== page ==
The RAND Corporation is calling for a new way to tax drivers in the states: by distance traveled. Car drivers may feel like they’re paying too much in taxes already, but the reality is that the costs of maintaining road infrastructure are far greater than revenue from vehicle-specific taxes. In the USA, congress has had to bail out their highway fund from general taxes and in other jurisdictions (like Canada) it’s just accepted that everyone pays for the luxury of drivers. Gas taxes and the like aren’t bringing in enough revenue so RAND suggest drivers pay per kilometre travelled, that way those who the roads the most pay the most to maintain them.
A Vehicle Miles Traveled tax is what it sounds like: a toll that applies wherever you go. Drivers pay by the mile, at a rate that reflects the actual cost of driving. The idea is popular. More than half of states have looked into taxing VMT. The most prominent has been Oregon. In 2006 the state recruited 300 drivers for a pilot program, and outfitted their cars with GPS. For each mile, they pay 1.5 cents. (They are also exempt from paying the state gas tax.)
A VMT tax could tamp down on congestion by adding a few pennies to the per-mile fee during rush hour or when drivers enter city centers. (That second bit is also known as a congestion charge.) To control emissions, gas guzzlers could pay a higher per-mile rate.
In the future, oil spills could be partly cleaned up by bacteria that loves to eat all the dangerous goo in oil.
esearchers have discovered a new strain of bacteria that can produce non-toxic, comparatively inexpensive “rhamnolipids,” and effectively help degrade polycyclic aromatic hydrocarbons, or PAHs – environmental pollutants that are one of the most harmful aspects of oil spills.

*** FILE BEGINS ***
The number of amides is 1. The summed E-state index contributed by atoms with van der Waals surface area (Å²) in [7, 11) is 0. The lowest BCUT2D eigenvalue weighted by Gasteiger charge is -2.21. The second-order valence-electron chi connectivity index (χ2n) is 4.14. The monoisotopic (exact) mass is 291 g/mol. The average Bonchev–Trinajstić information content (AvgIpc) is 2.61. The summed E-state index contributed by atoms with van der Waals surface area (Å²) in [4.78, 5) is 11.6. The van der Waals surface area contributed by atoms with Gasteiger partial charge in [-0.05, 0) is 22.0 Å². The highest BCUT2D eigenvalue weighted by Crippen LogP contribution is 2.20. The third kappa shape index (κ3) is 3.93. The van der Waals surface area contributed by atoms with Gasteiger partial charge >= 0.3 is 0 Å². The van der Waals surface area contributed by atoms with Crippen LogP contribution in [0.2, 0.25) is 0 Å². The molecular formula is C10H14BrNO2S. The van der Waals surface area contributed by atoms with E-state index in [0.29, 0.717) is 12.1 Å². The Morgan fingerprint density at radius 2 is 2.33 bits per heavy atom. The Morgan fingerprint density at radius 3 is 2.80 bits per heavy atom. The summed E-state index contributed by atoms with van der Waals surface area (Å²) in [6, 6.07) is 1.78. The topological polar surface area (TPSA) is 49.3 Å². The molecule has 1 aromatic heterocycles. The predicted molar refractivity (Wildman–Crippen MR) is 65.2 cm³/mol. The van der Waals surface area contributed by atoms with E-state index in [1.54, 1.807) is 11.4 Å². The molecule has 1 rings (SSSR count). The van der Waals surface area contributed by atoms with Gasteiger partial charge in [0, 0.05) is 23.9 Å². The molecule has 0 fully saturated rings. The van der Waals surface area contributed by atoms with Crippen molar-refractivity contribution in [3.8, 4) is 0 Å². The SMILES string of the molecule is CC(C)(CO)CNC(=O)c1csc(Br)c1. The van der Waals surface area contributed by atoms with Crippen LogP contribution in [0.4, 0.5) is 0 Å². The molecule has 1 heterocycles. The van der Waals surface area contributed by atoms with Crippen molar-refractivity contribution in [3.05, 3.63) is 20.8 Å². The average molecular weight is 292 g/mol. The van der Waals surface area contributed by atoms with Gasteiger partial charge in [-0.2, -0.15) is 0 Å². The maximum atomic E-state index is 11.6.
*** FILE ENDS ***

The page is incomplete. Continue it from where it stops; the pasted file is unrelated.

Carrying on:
Because of its unique characteristics, this new bacterial strain could be of considerable value in the long-term cleanup of the massive Gulf Coast oil spill, scientists say.
More research to further reduce costs and scale up production would be needed before its commercial use, they added.
The findings on this new bacterial strain that degrades the PAHs in oil and other hydrocarbons were just published in a professional journal, Biotechnology Advances, by researchers from Oregon State University and two collaborating universities in China. OSU is filing for a patent on the discovery.
“PAHs are a widespread group of toxic, carcinogenic and mutagenic compounds, but also one of the biggest concerns about oil spills,” said Xihou Yin, a research assistant professor in the OSU College of Pharmacy.
Portland, Oregon is trying some groovy bike lanes that other cities around the world have implement. It’s always good to see sustainable infrastructure being built, but the really good thing about what Portland is doing is how they communicate their plans to their citizens. Check it out:
But Mr. Blumenauer’s goals are larger than putting Americans on two wheels. He seeks to create what he calls a more sustainable society, including wiser use of energy, farming that improves the land rather than degrades it, an end to taxpayer subsidies for unwise development — and a transportation infrastructure that looks beyond the car.
For him, the global financial collapse is “perhaps the best opportunity we will ever see” to build environmental sustainability into the nation’s infrastructure, with urban streetcar systems, bike and pedestrian paths, more efficient energy transmission and conversion of the federal government’s 600,000-vehicle fleet to use alternate fuels.
“These are things that three years ago were unimaginable,” he said. “And if they were imaginable, we could not afford them. Well, now when all the experts agree that we will be lucky if we stabilize the economy in a couple of years, when there is great concern about the consequences of the collapse of the domestic auto producers, gee, these are things that are actually reasonable and affordable.”